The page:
To enter the competition follow the steps below:
Competition entry details:
3. The competition closes on 31 July 2018.
4. Winners will be notified via Twitter on 1 August and Takealot.com will be in touch to organise delivery.
5. The competition is only open to South African residents.
Deezer to host Hotstix’s Mandela tribute playlist
Deezer is celebrating Nelson Mandela on the centenary of his birthday by hosting a tribute playlist created by music legend Sipho “Hotstix” Mabuse.
Mabuse, a legendary figure in African music, first rose to prominence in the 1970s with his band Harari and later developed a name for himself as a solo artist. One of his best known songs was the global hit BurnOut in the 1980s.
The playlist takes the listener on a captivating musical journey through the life of Nelson Mandela. It was compiled by Mabuse, who consulted with Mandela’s family and friends to ensure that the music would be relevant and accurate. The playlist also features commentary by Mabuse, which was recorded in his Soweto home.
“I have tried to tell the story of the music that Madiba loved,” says Mabuse. “The Playlist excludes the time in prison obviously, as Madiba would not have had exposure to music in that time. We have focused on the music we know he loved before and after that period. This recording was really an emotional journey for me, but an incredible opportunity to document these memories.”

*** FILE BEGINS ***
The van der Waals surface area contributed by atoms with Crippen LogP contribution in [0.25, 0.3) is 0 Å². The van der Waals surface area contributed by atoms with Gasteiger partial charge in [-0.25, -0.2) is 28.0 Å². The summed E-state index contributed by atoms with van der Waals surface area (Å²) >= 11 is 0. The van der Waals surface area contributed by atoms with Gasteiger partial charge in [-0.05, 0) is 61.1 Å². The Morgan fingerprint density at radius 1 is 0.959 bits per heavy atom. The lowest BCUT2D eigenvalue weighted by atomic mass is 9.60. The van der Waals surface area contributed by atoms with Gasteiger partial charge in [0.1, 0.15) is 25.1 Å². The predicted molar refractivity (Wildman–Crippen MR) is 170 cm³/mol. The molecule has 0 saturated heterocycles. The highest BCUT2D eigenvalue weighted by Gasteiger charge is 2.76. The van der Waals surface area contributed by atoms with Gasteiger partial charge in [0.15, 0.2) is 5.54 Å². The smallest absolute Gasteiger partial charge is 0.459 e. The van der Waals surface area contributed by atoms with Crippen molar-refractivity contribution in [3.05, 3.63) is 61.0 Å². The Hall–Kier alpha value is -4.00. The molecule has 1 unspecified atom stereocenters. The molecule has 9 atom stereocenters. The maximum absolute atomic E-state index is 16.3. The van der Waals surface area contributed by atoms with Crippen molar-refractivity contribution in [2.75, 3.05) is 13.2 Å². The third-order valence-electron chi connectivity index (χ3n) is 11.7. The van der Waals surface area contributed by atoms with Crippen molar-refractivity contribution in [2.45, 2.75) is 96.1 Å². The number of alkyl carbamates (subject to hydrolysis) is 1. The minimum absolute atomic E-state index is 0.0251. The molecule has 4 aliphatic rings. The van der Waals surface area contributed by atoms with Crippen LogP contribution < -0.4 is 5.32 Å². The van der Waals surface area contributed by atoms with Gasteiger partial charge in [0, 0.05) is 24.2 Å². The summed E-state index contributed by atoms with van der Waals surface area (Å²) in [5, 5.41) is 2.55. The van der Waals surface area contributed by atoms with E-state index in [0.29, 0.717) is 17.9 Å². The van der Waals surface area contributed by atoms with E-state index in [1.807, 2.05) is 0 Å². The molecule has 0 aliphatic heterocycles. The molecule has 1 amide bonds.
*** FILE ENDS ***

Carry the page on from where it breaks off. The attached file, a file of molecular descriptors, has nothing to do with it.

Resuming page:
The playlist features the music the young Mandela loved, such as The Manhattan Brothers, Solomon Linda, Brenda Fassie and Miriam Makeba. It includes struggle songs from Chicco, Johnny Clegg, Hugh Masekela and Yvonne Chaka Chaka. The playlist also includes Mandela by Zahara, one of the younger artists who caught Madiba’s ear.
Mabuse also offers stories of his own songs, such as Shikisha, a song greatly beloved by the former President.
“I was delighted to share my thoughts and hope the listeners enjoyed the musical journey,” says Mabuse. “Madiba did enjoy music immensely and we all have a purpose wherever we are in the world to celebrate culture and to learn from different cultures and music forms and styles.”
This playlist was inspired by the Nelson Mandela 100 campaign, calling on corporates and individuals to act as sources of inspiration and engage in conversation and action.